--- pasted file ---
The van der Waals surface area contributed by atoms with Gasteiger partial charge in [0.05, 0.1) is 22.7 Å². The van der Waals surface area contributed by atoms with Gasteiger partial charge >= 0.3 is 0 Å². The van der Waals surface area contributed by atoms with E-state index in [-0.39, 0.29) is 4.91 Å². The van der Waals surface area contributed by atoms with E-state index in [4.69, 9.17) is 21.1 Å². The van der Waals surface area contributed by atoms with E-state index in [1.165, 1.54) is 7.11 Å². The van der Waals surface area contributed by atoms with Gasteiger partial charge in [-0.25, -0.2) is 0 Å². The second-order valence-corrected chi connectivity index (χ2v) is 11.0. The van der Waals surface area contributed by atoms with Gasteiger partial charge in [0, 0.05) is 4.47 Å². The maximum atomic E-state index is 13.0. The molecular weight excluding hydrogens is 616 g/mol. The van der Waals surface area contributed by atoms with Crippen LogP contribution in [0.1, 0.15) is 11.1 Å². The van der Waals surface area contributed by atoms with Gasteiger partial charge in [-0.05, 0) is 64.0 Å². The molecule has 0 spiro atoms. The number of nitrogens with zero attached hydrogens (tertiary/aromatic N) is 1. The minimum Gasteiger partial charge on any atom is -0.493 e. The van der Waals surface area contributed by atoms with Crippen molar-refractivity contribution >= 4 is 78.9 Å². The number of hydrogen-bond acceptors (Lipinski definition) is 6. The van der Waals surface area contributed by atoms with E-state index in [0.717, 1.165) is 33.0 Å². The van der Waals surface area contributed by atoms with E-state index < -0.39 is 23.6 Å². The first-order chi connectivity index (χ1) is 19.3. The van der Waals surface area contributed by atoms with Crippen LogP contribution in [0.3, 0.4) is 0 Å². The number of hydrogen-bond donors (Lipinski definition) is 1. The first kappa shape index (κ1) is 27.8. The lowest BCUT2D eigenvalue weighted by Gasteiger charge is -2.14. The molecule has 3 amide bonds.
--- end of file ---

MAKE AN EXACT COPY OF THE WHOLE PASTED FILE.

The van der Waals surface area contributed by atoms with Gasteiger partial charge in [0.05, 0.1) is 22.7 Å². The van der Waals surface area contributed by atoms with Gasteiger partial charge >= 0.3 is 0 Å². The van der Waals surface area contributed by atoms with E-state index in [-0.39, 0.29) is 4.91 Å². The van der Waals surface area contributed by atoms with E-state index in [4.69, 9.17) is 21.1 Å². The van der Waals surface area contributed by atoms with E-state index in [1.165, 1.54) is 7.11 Å². The van der Waals surface area contributed by atoms with Gasteiger partial charge in [-0.25, -0.2) is 0 Å². The second-order valence-corrected chi connectivity index (χ2v) is 11.0. The van der Waals surface area contributed by atoms with Gasteiger partial charge in [0, 0.05) is 4.47 Å². The maximum atomic E-state index is 13.0. The molecular weight excluding hydrogens is 616 g/mol. The van der Waals surface area contributed by atoms with Crippen LogP contribution in [0.1, 0.15) is 11.1 Å². The van der Waals surface area contributed by atoms with Gasteiger partial charge in [-0.05, 0) is 64.0 Å². The molecule has 0 spiro atoms. The number of nitrogens with zero attached hydrogens (tertiary/aromatic N) is 1. The minimum Gasteiger partial charge on any atom is -0.493 e. The van der Waals surface area contributed by atoms with Crippen molar-refractivity contribution >= 4 is 78.9 Å². The number of hydrogen-bond acceptors (Lipinski definition) is 6. The van der Waals surface area contributed by atoms with E-state index in [0.717, 1.165) is 33.0 Å². The van der Waals surface area contributed by atoms with E-state index < -0.39 is 23.6 Å². The first-order chi connectivity index (χ1) is 19.3. The van der Waals surface area contributed by atoms with Crippen LogP contribution in [0.3, 0.4) is 0 Å². The number of hydrogen-bond donors (Lipinski definition) is 1. The first kappa shape index (κ1) is 27.8. The lowest BCUT2D eigenvalue weighted by Gasteiger charge is -2.14. The molecule has 3 amide bonds.